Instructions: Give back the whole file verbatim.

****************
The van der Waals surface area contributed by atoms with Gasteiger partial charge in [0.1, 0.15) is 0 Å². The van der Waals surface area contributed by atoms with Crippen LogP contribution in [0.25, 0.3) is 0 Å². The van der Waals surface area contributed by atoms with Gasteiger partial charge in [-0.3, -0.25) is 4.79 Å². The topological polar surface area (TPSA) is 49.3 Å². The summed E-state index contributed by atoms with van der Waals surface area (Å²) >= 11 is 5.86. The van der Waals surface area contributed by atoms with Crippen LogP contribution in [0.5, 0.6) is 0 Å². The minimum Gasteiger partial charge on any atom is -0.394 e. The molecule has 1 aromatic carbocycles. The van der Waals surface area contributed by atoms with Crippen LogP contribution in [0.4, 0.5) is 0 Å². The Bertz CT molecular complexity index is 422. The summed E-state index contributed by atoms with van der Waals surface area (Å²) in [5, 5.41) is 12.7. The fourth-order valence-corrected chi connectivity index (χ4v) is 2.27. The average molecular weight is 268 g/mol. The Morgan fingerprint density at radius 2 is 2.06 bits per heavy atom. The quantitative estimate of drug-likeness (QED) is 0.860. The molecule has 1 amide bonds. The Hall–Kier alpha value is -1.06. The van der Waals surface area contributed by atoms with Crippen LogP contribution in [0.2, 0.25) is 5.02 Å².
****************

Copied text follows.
The van der Waals surface area contributed by atoms with Gasteiger partial charge in [0.1, 0.15) is 0 Å². The van der Waals surface area contributed by atoms with Crippen LogP contribution in [0.25, 0.3) is 0 Å². The van der Waals surface area contributed by atoms with Gasteiger partial charge in [-0.3, -0.25) is 4.79 Å². The topological polar surface area (TPSA) is 49.3 Å². The summed E-state index contributed by atoms with van der Waals surface area (Å²) >= 11 is 5.86. The van der Waals surface area contributed by atoms with Crippen LogP contribution in [0.5, 0.6) is 0 Å². The minimum Gasteiger partial charge on any atom is -0.394 e. The molecule has 1 aromatic carbocycles. The van der Waals surface area contributed by atoms with Crippen LogP contribution in [0.4, 0.5) is 0 Å². The Bertz CT molecular complexity index is 422. The summed E-state index contributed by atoms with van der Waals surface area (Å²) in [5, 5.41) is 12.7. The fourth-order valence-corrected chi connectivity index (χ4v) is 2.27. The average molecular weight is 268 g/mol. The Morgan fingerprint density at radius 2 is 2.06 bits per heavy atom. The quantitative estimate of drug-likeness (QED) is 0.860. The molecule has 1 amide bonds. The Hall–Kier alpha value is -1.06. The van der Waals surface area contributed by atoms with Crippen LogP contribution in [0.2, 0.25) is 5.02 Å².